The present study documents the wood-boring trace fossil Asthenopodichnium from the Palaeocene sediments of the Barmer Hill Formation (BHF) in the Barmer Basin, Western Rajasthan, India. The Asthenopodichnium trace fossils are loosely to tightly packed, pouch-like burrows or almond-shaped structures identified as Asthenopodichnium lignorum, whereas lozenge and J-shaped structures are designated as Asthenopodichnium lithuanicum.

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Pterosaurs were winged cousins of the dinosaurs and lived from around 200 million years ago to 66 million years ago, when the last pterosaurs disappeared during the Cretaceous-Paleogene extinction that wiped out the dinosaurs. The pterosaurs are thought to have declined in diversity before their final extinction, suggesting that gradual processes played a major role in their demise. However, pterosaur fossils are very rare, and thus, it is unclear whether pterosaurs were really low in diversity at this time or whether these patterns merely result from a paucity of fossils.

The rainfall pattern in North East (NE) India shows a large variation both spatially and temporally5 . Due to this, severe flood occurs frequently in the region. Therefore, it is important to study the variability of pre-monsoon and summer monsoon showers of the region in the geological past. The quantitative palaeomonsoonal record from NE India is poor.

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Fungi have recently been found to comprise a significant part of the deep biosphere in oceanic sediments and crustal rocks. Fossils occupying fractures and pores in Phanerozoic volcanics indicate that this habitat is at least 400 million years old, but its origin may be considerably older. A 2.4-billion-year-old basalt from the Palaeoproterozoic Ongeluk Formation in South Africa contains filamentous fossils in vesicles and fractures. The filaments form mycelium-like structures growing from a basal film attached to the internal rock surfaces.

Hyoliths are abundant and globally distributed ‘shelly’ fossils that appear early in the Cambrian period and can be found throughout the 280 million year span of Palaeozoic strata. The ecological and evolutionary importance of this group has remained unresolved, largely because of their poorly constrained soft anatomy and idiosyncratic scleritome, which comprises an operculum, a conical shell and, in some taxa, a pair of lateral spines (helens).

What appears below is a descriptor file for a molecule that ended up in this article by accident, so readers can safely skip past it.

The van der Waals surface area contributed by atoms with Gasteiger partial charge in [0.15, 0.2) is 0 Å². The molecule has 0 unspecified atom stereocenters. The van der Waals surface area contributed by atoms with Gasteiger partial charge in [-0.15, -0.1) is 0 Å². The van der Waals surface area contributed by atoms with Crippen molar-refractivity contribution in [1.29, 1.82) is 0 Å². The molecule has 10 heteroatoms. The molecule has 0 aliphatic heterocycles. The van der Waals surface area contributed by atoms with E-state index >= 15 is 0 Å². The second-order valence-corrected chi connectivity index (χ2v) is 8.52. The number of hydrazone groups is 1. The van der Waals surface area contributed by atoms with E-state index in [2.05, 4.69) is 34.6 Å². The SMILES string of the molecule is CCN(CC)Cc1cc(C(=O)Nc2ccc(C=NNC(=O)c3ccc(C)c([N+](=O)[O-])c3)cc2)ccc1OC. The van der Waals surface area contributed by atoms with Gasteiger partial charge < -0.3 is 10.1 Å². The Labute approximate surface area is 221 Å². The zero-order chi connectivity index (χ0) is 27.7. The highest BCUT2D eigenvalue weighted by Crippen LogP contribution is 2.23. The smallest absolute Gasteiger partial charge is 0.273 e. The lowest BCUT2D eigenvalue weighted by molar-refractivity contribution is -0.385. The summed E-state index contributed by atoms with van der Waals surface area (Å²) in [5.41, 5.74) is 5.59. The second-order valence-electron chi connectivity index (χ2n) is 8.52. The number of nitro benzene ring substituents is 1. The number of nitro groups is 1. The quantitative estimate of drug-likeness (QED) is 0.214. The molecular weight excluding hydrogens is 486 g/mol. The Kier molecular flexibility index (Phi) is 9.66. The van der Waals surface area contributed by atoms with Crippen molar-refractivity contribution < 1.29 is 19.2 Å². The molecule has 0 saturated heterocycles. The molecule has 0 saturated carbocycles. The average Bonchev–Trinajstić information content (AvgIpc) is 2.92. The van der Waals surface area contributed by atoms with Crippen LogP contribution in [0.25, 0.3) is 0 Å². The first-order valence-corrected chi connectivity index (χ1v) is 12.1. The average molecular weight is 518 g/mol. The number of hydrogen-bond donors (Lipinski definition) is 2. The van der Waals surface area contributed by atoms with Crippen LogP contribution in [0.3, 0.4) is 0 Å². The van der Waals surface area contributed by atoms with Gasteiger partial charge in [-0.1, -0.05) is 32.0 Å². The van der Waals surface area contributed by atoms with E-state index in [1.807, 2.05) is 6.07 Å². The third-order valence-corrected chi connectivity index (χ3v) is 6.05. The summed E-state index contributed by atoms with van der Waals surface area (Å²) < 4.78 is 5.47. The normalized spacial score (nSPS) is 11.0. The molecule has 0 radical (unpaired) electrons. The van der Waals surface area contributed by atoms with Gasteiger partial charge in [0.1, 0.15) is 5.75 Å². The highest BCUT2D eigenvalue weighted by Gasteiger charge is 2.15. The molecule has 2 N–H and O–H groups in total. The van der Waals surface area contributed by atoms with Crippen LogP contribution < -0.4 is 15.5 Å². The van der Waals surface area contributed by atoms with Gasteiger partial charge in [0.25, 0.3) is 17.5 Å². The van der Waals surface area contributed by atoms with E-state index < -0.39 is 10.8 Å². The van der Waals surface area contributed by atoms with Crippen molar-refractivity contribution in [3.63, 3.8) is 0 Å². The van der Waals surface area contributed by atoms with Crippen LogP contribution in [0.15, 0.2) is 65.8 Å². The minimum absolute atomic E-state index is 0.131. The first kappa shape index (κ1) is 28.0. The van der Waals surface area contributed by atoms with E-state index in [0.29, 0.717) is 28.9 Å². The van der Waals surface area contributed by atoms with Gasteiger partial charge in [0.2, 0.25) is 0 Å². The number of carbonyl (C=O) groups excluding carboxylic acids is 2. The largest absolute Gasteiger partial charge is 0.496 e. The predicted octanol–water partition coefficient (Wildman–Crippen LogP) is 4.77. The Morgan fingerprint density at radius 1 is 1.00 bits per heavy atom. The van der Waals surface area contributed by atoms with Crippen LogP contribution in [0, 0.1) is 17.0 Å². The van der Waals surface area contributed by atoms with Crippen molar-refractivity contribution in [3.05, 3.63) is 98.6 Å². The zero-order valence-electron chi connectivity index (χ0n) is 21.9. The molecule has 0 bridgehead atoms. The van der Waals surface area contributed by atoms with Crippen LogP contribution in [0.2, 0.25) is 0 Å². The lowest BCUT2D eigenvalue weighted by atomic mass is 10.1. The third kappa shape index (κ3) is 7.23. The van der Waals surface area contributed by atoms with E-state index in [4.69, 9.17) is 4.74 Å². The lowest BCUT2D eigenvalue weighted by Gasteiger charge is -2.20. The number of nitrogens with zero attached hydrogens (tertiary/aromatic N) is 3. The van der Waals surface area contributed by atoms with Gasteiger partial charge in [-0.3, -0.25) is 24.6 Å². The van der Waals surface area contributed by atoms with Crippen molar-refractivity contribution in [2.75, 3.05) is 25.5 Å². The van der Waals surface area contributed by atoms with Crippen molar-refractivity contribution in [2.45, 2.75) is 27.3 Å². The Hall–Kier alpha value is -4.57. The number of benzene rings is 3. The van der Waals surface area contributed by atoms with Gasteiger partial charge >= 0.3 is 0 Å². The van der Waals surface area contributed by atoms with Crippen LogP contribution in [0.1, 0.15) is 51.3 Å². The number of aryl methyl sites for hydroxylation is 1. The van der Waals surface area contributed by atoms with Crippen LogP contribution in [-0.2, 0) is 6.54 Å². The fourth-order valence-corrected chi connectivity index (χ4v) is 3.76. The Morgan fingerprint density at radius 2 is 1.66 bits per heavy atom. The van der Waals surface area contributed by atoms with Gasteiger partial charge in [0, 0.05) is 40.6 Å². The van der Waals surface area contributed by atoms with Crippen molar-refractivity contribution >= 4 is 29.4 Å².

Islands are ideal systems to model temporal changes in biodiversity and reveal the influence of humans on natural communities. Although theory predicts biodiversity on islands tends towards an equilibrium value, the recent extinction of large proportions of island biotas complicates testing this model. The well-preserved subfossil record of Caribbean bats—involving multiple insular radiations—provides a rare opportunity to model diversity dynamics in an insular community.

Fossilised leaves recovered from a crater lake in New Zealand provided insight on how climate changed and affected the Antarctic ice-sheet 23 million years ago, a scientist said on Thursday.

Stromatolite fossils formed around 3,700 million years ago in what is now Greenland predate the previous oldest fossil evidence for life on Earth by more than 200 million years.

The reported incidence of neoplasia in the extinct human lineage is rare, with only a few confirmed cases of Middle or Later Pleistocene dates reported. It has generally been assumed that pre-modern incidence of neoplastic disease of any kind is rare and limited to benign conditions, but new fossil evidence suggests otherwise. We here present the earliest identifiable case of malignant neoplastic disease from an early human ancestor dated to 1.8–1.6 million years old. The diagnosis has been made possible only by advances in 3D imaging methods as diagnostic aids.

We describe the earliest evidence for neoplastic disease in the hominin lineage. This is reported from the type specimen of the extinct hominin Australopithecus sediba from Malapa, South Africa, dated to 1.98 million years ago.

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